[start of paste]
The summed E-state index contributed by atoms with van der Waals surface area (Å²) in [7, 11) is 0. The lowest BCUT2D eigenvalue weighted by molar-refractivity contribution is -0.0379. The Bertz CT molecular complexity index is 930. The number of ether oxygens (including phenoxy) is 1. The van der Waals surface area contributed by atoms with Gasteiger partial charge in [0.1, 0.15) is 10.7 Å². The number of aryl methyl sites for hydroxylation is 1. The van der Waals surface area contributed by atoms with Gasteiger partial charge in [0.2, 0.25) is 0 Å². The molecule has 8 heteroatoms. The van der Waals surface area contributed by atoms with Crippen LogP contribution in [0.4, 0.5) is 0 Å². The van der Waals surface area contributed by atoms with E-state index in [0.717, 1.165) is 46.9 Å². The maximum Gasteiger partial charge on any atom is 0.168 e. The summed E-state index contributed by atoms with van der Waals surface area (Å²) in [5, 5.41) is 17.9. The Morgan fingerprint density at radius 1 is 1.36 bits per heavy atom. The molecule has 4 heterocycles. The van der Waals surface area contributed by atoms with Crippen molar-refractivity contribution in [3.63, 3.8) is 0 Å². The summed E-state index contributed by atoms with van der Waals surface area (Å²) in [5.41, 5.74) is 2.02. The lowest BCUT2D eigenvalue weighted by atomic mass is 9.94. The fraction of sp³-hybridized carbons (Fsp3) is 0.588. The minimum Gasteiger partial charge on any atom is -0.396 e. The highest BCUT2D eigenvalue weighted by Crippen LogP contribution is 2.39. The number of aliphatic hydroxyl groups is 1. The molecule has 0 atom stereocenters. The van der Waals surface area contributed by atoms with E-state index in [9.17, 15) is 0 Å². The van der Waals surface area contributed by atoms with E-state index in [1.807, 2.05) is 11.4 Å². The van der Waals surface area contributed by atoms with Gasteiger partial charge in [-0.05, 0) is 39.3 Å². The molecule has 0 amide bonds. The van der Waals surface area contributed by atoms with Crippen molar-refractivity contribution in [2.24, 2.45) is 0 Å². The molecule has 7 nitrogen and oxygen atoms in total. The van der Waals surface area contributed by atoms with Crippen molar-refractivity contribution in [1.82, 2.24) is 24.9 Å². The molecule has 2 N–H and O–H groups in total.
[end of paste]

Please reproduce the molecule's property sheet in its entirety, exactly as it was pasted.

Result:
The summed E-state index contributed by atoms with van der Waals surface area (Å²) in [7, 11) is 0. The lowest BCUT2D eigenvalue weighted by molar-refractivity contribution is -0.0379. The Bertz CT molecular complexity index is 930. The number of ether oxygens (including phenoxy) is 1. The van der Waals surface area contributed by atoms with Gasteiger partial charge in [0.1, 0.15) is 10.7 Å². The number of aryl methyl sites for hydroxylation is 1. The van der Waals surface area contributed by atoms with Gasteiger partial charge in [0.2, 0.25) is 0 Å². The molecule has 8 heteroatoms. The van der Waals surface area contributed by atoms with Crippen LogP contribution in [0.4, 0.5) is 0 Å². The van der Waals surface area contributed by atoms with E-state index in [0.717, 1.165) is 46.9 Å². The maximum Gasteiger partial charge on any atom is 0.168 e. The summed E-state index contributed by atoms with van der Waals surface area (Å²) in [5, 5.41) is 17.9. The Morgan fingerprint density at radius 1 is 1.36 bits per heavy atom. The molecule has 4 heterocycles. The van der Waals surface area contributed by atoms with Crippen molar-refractivity contribution in [3.63, 3.8) is 0 Å². The summed E-state index contributed by atoms with van der Waals surface area (Å²) in [5.41, 5.74) is 2.02. The lowest BCUT2D eigenvalue weighted by atomic mass is 9.94. The fraction of sp³-hybridized carbons (Fsp3) is 0.588. The minimum Gasteiger partial charge on any atom is -0.396 e. The highest BCUT2D eigenvalue weighted by Crippen LogP contribution is 2.39. The number of aliphatic hydroxyl groups is 1. The molecule has 0 atom stereocenters. The van der Waals surface area contributed by atoms with E-state index in [9.17, 15) is 0 Å². The van der Waals surface area contributed by atoms with E-state index in [1.807, 2.05) is 11.4 Å². The van der Waals surface area contributed by atoms with Gasteiger partial charge in [-0.05, 0) is 39.3 Å². The molecule has 0 amide bonds. The van der Waals surface area contributed by atoms with Crippen molar-refractivity contribution in [2.24, 2.45) is 0 Å². The molecule has 7 nitrogen and oxygen atoms in total. The van der Waals surface area contributed by atoms with Crippen molar-refractivity contribution in [1.82, 2.24) is 24.9 Å². The molecule has 2 N–H and O–H groups in total.